Purchase this article with an account.
Ayelet Landau, Anna Kosovicheva, Michael Silver; Interactions of sustained spatial attention and surround suppression: an SSVEP study. Journal of Vision 2010;10(7):98. doi: https://doi.org/10.1167/10.7.98.
Download citation file:
© ARVO (1962-2015); The Authors (2016-present)
We employed steady-state visual evoked potentials (SSVEPs) to measure effects of sustained spatial attention on visual responses and their modulation by orientation-specific surround suppression. Displays contained a circular sinusoidal grating consisting of separate annulus and surround regions. Subjects continuously maintained fixation on a central square for 4.8 s while the contrast of the surround and annulus regions of the display reversed at 12.5 Hz and 16.67 Hz, respectively. In separate blocks, we manipulated spatial attention by instructing participants to detect a contrast decrement either within the target annulus or within the fixation square. Surround suppression of contrast discrimination performance was stronger when the annulus and surround had the same orientation compared to when they were orthogonally oriented. Fourier decomposition was used to separately measure response amplitudes at the surround and annulus frequencies. This analysis revealed distinct scalp topographies for annulus and surround portions of the stimuli, with maximal responses to the annulus at lateral occipital recording sites and maximal surround responses at posterior midline sites. Based on these topographies, sites of interest corresponding to annulus and surround responses were defined. We examined effects of both surround processing and spatial attention. First, orientation-specific modulation of SSVEP responses to the surround was positively correlated with behavioral orientation-specific surround suppression. This finding links neural responses to the surround with surround suppression of discriminability of the annulus. Second, sustained spatial attention exhibited different effects at annulus and surround sites. For annulus sites, attending to the annulus enhanced annulus responses. Furthermore, this enhancement was only observed when the annulus and surround shared the same orientation, corresponding to the condition in which behavioral surround suppression is strongest. For surround sites, attending to the annulus decreased surround responses. These results demonstrate attentional enhancement of responses to a task-relevant stimulus and reduction of responses to an ignored surround.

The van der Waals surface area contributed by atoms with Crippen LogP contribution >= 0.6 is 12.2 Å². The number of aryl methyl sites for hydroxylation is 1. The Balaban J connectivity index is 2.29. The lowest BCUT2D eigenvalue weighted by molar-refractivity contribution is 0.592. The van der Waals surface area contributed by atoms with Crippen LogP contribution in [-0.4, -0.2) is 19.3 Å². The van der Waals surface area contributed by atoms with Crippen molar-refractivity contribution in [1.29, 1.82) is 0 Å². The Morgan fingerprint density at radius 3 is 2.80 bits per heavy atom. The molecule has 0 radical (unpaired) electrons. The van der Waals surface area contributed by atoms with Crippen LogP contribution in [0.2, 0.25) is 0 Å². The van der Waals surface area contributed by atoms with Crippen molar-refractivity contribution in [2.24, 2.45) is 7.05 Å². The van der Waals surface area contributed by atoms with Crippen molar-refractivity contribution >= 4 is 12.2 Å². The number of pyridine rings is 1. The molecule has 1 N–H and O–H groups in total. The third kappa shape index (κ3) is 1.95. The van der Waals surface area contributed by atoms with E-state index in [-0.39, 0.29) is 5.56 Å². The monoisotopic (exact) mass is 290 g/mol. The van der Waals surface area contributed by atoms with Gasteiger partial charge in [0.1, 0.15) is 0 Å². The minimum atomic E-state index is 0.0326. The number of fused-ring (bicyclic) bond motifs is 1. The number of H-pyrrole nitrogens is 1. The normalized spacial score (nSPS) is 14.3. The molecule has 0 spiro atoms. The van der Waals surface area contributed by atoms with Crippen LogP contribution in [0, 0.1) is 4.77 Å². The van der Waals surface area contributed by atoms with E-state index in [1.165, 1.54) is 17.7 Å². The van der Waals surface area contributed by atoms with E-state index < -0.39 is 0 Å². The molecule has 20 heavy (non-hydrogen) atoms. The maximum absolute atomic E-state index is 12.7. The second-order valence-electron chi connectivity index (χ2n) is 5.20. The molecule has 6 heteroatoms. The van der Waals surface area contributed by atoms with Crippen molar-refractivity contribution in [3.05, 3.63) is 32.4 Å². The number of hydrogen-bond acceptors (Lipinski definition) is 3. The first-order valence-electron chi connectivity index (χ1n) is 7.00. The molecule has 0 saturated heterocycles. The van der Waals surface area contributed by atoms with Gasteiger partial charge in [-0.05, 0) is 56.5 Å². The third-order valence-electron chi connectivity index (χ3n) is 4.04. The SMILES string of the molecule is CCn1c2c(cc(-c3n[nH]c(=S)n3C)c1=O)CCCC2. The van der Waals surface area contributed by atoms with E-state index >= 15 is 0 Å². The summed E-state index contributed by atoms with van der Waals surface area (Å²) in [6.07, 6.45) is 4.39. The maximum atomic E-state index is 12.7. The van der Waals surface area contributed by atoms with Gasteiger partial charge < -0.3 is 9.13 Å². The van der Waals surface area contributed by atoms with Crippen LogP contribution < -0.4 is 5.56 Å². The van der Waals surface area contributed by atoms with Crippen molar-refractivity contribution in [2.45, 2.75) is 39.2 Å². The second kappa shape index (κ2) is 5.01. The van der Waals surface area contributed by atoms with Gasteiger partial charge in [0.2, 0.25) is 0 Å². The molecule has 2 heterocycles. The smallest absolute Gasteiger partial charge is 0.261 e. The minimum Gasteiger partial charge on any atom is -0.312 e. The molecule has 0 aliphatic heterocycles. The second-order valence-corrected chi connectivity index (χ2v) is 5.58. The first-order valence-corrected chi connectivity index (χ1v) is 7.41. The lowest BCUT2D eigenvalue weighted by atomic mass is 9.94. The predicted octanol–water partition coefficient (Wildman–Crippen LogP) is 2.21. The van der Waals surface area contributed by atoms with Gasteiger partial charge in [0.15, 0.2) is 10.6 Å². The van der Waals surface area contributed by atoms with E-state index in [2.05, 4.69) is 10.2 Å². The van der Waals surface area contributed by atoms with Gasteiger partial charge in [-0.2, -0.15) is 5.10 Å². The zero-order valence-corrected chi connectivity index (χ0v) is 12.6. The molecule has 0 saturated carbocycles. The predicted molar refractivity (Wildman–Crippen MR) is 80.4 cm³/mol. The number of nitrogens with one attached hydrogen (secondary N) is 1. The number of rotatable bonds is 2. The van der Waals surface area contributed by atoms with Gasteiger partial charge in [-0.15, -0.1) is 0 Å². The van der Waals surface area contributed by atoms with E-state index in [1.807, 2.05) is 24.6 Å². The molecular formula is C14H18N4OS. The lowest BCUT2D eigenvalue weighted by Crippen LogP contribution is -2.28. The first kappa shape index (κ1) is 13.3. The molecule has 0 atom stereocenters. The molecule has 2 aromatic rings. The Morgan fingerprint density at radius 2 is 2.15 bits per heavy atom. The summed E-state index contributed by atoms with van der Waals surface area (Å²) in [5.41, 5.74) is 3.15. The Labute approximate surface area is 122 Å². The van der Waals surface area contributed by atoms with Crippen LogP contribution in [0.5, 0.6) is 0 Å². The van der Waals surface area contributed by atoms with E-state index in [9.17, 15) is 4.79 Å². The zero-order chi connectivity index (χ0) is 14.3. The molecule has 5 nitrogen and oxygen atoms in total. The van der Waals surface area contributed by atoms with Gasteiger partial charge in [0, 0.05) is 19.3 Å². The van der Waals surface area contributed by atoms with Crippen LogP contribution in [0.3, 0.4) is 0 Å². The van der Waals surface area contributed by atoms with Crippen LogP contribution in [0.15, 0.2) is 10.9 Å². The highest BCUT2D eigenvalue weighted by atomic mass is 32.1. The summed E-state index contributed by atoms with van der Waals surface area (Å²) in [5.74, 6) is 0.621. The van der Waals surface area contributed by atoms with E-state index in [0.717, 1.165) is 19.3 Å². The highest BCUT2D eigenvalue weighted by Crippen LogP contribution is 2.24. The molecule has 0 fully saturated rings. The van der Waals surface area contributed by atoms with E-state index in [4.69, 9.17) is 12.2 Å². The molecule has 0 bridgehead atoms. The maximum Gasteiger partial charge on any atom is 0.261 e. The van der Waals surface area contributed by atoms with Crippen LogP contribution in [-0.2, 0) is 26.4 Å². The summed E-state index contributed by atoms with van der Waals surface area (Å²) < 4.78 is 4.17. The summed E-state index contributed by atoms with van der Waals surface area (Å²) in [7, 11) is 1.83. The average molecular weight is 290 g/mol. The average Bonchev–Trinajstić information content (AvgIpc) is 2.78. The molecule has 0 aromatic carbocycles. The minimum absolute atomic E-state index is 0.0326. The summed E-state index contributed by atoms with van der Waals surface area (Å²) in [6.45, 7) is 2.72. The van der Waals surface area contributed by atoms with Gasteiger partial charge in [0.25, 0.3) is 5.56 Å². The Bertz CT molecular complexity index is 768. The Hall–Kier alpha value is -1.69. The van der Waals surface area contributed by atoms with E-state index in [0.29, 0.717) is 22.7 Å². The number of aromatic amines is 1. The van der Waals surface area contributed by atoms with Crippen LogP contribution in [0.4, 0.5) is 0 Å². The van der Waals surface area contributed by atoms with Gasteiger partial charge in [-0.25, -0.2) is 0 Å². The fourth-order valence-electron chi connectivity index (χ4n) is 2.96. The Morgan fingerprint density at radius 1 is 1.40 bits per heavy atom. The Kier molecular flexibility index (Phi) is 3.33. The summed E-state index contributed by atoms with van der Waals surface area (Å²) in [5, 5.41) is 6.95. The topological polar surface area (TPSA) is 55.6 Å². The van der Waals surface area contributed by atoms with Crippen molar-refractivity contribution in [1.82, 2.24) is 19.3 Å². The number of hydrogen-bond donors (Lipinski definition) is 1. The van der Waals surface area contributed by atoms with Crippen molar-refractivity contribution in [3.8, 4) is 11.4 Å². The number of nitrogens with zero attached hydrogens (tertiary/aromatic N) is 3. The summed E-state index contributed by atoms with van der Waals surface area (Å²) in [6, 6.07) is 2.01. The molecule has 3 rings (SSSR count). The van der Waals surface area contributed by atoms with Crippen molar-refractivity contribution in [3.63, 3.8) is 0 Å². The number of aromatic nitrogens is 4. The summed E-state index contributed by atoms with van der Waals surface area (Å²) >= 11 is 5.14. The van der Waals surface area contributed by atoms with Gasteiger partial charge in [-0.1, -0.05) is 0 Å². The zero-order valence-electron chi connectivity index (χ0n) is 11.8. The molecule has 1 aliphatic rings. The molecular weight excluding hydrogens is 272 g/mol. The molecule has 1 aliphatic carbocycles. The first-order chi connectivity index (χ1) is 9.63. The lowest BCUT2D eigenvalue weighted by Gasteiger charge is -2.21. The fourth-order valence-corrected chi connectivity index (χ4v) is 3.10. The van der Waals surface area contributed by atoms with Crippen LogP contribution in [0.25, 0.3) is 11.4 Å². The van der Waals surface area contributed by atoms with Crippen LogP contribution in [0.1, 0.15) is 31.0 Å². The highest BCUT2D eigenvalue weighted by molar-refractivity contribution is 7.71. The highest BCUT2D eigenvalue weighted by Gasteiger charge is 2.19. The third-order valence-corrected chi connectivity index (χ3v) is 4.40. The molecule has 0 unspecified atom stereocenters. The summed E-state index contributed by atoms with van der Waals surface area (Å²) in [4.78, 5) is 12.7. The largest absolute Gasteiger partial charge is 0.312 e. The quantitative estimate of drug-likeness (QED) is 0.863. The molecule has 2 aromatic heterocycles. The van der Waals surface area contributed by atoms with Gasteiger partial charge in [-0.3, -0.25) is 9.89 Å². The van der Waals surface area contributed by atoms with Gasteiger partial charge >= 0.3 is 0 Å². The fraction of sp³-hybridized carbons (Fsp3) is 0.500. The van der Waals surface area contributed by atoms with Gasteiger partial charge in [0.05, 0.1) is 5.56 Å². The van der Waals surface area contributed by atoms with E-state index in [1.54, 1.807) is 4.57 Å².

This PDF is available to Subscribers Only